Blogpost #2 Details around the Canal

Walking around the canal this time, I tried to really take a closer look at things. As I was walking around, I noticed how many school aged kids were walking around. It was 3 pm on a Wednesday so it makes sense that all the kids were getting home from school. When I took a close look, I realized that many of the White kids were walking into houses, while the students of color, mostly Black and Latino, where getting on the subway. This was a sign of families of color being pushed out of the area by a more affluent, white population. With a close look, I even realized that many young, White kids had caretakers that were Black or Latina women. This is evidence of a racial socioeconomic divide in the neighborhood.

As I tried to interview people in the neighborhood, many people assumed I was looking to move to the neighborhood. Almost every White person that I talked to that lives in the area had recently moved there. The Black and Latino people I talked to were much less comfortable being recorded and even talking to me. Perhaps they too think I am coming to rent an expensive apartment and contribute to driving them out of the neighborhood. People are aware of a rush of young, affluent, white people moving to Gowanus.

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Trying to walk along the edge of the canal, I noticed how different the areas along the water could be. About halfway up the canal, I found a massive Whole Foods (so Gentrification). Directly across the canal was a loud, roaring factory with a giant adidas ad. As the factory whirled and blew out smoke, people bought expensive produce and drove home in their cars. This was such a stark contrast between a roaring factory and a pristine Whole Foods.

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One of the few places that I was allowed right along the canal was the walkway that was a part of some new, luxury apartment buildings. The new buildings were a sharp contrast from the small, worn townhouses in the area. Many signs on the pathway made it clear that this was private property that was so-generously open to the public. As I sat and watched the buildings, I noticed that only young (20s and 30s) White and Asian people were going in and out, aside from a Black delivery man. As affluent people move in, their money gives them so much power over the space.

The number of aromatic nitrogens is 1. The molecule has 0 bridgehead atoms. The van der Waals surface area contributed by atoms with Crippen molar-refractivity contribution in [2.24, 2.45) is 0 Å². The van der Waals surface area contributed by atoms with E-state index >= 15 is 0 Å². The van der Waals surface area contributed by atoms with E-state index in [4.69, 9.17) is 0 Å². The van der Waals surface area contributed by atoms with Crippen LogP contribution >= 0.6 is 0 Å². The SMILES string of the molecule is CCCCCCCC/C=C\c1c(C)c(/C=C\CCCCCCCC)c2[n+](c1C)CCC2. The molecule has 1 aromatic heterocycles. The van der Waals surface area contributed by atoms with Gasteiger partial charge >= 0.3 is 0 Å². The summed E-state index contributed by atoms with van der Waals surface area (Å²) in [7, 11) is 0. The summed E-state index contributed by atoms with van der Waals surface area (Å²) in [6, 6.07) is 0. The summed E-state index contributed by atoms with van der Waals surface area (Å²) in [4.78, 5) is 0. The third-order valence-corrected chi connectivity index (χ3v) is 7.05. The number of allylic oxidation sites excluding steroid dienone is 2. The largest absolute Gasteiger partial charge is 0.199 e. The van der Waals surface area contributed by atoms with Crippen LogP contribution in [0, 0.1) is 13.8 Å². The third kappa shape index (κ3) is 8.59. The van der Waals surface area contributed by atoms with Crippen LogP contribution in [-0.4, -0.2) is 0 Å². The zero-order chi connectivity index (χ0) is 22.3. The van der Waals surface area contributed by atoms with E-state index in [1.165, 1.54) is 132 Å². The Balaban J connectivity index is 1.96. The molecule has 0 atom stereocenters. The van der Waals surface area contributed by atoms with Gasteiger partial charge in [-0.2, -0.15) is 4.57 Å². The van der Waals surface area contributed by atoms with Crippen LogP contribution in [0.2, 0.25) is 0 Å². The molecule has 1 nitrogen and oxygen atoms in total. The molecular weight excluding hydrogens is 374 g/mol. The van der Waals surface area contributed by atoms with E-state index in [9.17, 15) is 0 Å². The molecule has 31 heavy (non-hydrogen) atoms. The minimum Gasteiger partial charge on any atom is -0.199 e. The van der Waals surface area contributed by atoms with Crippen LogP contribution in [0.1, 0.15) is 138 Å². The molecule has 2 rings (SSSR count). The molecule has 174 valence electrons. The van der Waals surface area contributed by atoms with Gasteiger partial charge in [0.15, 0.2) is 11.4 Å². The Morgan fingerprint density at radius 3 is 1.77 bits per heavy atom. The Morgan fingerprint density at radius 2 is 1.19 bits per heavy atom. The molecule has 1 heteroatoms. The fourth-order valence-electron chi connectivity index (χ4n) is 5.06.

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While sitting on the nice, new area next to canal, I noticed pipes emptying into the canal. The stream of brown water was very small, but the size of the pipes would allow for much more liquid to enter the canal. I checked a map from my research and found that this was one of sewage overflow points. Interesting how this is directly across from the new luxury apartments. I wonder how this new housing and population have affected changes in sewage and infrastructure for long term maintenance of the canal.

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— Emma Samant

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~ by emmasamant on March 3, 2019.

4 Responses to “Blogpost #2 Details around the Canal”

  1. Most Informative: I’ve never been to Gowanus, nor even really know anything about it. But reading your post really put me in that place. I appreciate how you not only describe what you see (new houses, fancier buildings), but extend that and dig deeper into why you are seeing what you are seeing (ex. your commentary on who you saw – white and asian youth – and how that relates to affluence and perhaps even gentrification.

  2. Best Overall: Not only was this informative, but it also left me with an interest in learning more about your project. You had very keen observations, like how you “noticed that only young (20s and 30s) White and Asian people were going in and out, aside from a Black delivery man”, showing that you had spent much time in your ecology. I admire your courage in trying to interview the folks in the neighborhood, some even perhaps misunderstanding your intentions, yet nevertheless you didn’t give up.

  3. Most Informative – I appreciate how you are taking in the people and their transportation patterns. I understand how these small details are telling a bigger story about the events that are happening there.

  4. Best overall – Your blog post is very detailed yet precise and straight to the point which makes it easy for the reader to engage and unpack the given information. You described really well on many signs of gentrification through your observation and the conversation with the locals along with your photos.

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